– If the arteries become clogged or ruptured, it can lead to a stroke;
– Regular excess of the daily norm of salt can cause addiction to it. In 2008, scientists at the University of Iowa observed rats and found that seasoning on rodents has an almost “narcotic” effect: when salty food ran out, they behaved extremely, and when the “salty” was again in their feeder, the rats were again in a good mood …
The cardiovascular system
The heart constantly pumps oxygenated blood to keep all organs in the body working. Excessive salt intake can strain or damage the arteries that lead to the main organ in our body.
– there may be acute pain in the chest area, as the heart lacks oxygen and nutrients;
– A heart attack can occur if the arteries become completely clogged or ruptured.
The kidneys remove excess fluid from the body by redirecting it to the bladder. Excessive salt can prevent the kidneys from excreting fluid.
– fluid is retained in the body, which can lead to overstrain and kidney disease, as well as kidney failure;
– when the kidneys cannot cope with the piled-up work, the body blocks water in the tissues. Outwardly, this “accumulation” looks like edema (on the face, calves, feet);
Arteries are the vessels that carry oxygenated blood from the heart to the rest of the body’s organs and cells. Excessive salt intake can cause blood pressure to rise, straining the arteries.
Arteries thicken to relieve tension, but this can further increase blood pressure and pulse rate. And this, in turn, is the shortest path to arrhythmia and tachycardia;
– Arteries become clogged or ruptured, preventing vital blood flow to organs.
An excess of salt in the body has a detrimental effect on the work of the gastrointestinal tract – the seasoning can infect its mucous membrane.
– the accumulation of a large amount of fluid in the body threatens with bloating;
– the risk of being diagnosed with stomach cancer increases.
Why is the lack of salt dangerous?
We know how much salt can be consumed per day and what the risk of exceeding the established norm. How much salt does a person need to feel good? The answer is simple – an adult without any serious illness can and should consume 4-5 g of salt daily.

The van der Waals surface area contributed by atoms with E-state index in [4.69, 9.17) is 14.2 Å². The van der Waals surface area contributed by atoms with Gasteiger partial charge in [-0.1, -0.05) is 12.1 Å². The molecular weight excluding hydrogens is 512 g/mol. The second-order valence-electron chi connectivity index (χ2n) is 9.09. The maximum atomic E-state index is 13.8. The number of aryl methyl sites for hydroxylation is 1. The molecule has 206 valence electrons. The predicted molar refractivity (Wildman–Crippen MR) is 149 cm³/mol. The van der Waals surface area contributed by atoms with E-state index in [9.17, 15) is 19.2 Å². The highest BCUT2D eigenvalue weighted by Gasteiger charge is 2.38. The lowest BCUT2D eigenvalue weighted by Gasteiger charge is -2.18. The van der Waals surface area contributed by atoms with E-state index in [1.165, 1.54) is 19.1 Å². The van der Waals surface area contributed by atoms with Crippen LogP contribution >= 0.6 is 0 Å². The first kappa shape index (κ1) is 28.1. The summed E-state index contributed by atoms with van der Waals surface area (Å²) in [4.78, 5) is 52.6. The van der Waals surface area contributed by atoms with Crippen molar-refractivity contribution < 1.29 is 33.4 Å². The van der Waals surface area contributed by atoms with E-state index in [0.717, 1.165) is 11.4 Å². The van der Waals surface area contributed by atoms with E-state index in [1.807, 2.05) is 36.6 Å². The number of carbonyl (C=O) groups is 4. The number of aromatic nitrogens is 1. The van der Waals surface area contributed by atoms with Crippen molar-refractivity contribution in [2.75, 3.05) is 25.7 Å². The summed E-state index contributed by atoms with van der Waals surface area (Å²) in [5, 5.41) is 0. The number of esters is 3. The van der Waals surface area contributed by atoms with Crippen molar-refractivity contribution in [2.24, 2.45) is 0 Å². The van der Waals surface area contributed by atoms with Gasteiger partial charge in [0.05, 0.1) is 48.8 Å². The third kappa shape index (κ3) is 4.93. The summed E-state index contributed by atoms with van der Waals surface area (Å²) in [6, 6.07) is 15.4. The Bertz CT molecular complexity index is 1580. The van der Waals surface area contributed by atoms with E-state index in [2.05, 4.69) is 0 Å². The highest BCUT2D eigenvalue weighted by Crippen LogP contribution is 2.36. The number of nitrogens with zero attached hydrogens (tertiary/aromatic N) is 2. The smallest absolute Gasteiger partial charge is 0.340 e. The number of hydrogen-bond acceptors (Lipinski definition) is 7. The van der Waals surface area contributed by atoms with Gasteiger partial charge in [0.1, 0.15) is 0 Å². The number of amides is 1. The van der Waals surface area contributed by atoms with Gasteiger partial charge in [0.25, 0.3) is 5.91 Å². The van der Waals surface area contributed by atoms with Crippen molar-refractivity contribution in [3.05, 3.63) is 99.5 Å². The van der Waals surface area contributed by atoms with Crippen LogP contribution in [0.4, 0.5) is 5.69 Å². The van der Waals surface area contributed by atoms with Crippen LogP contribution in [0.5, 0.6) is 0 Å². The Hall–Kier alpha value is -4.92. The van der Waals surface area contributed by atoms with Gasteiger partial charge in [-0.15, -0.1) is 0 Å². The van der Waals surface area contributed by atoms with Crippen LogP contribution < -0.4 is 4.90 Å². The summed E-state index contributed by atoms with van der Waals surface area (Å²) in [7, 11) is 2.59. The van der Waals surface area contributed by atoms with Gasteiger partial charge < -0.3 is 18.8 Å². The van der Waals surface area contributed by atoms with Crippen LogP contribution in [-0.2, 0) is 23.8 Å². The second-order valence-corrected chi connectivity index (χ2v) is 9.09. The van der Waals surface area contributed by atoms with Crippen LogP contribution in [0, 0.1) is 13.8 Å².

What can we expect from salt, besides the ability to extend the shelf life of food (salt is an excellent preservative) and give food a salty taste?
Remember hydrochloric acid, which is an element of gastric juice. It is produced with the direct participation of chlorine ions. And sodium ions are responsible for the transmission of nerve impulses (any movement is partly the merit of salt), the transport of amino acids and glucose, the contraction of muscle fibers, the maintenance of normal osmotic pressure in fluids and water balance.
Symptoms that may indicate a lack of sodium and chlorine in the body:
– a constant feeling of drowsiness;
– lethargy and apathy;
– a sharp change in mood, sudden attacks of aggression;
– a feeling of thirst, quenched only with slightly salted water;
– dry skin, itching due to loss of skin elasticity;
– discomfort from the gastrointestinal tract (nausea, vomiting);
– muscle spasms.
How to reduce the amount of salt you eat
Researchers at the Monella Center (USA) decided to track how people who cannot imagine their lives without something salty use salt during the week. A group of 62 people was given a salt shaker (salt was not used simple, but with an isotope indicator, which was easily determined using urine analysis). The volunteers were instructed to scrupulously and accurately keep a food diary. A week later, on the basis of the data obtained, American scientists concluded that about 6% of the product was used from the salt shaker, 10% of the sodium was obtained from natural sources, and the remaining over 80% was obtained from semi-finished foods.
Here are some tips to help you reduce the amount of salt in your diet:
— Cook your own food
The main task is to carefully monitor what is on the plate. It will be easier to control the daily salt intake if you refuse ready-made food from the supermarket, fast food, canned food;
– Change the order of salt application
Try not to use salt at all in the cooking process, and if you need to add salt, the product is already on the plate. It has been proven that food that is salted during a meal seems more salty to a person than that where seasoning was added during cooking, since salt gets directly onto the taste buds located on the tongue.
– Find an alternative to salt
Believe me, salt is not the only thing that “transforms” the taste of food. Explore the properties of other condiments and herbs. Lemon juice, zest, thyme, ginger, basil, parsley, dill, cilantro, mint can be an excellent alternative. By the way, onions, garlic, celery, carrots can enrich the taste of food no worse than salt.
– Have patience
Believe it or not, your need for salt and adding salt to foods will soon decrease. If earlier you needed two pinches of salt for a serving of a standard salad of cucumbers and tomatoes, then after a couple of weeks of “diet”, you will not want to use more than one pinch of seasoning.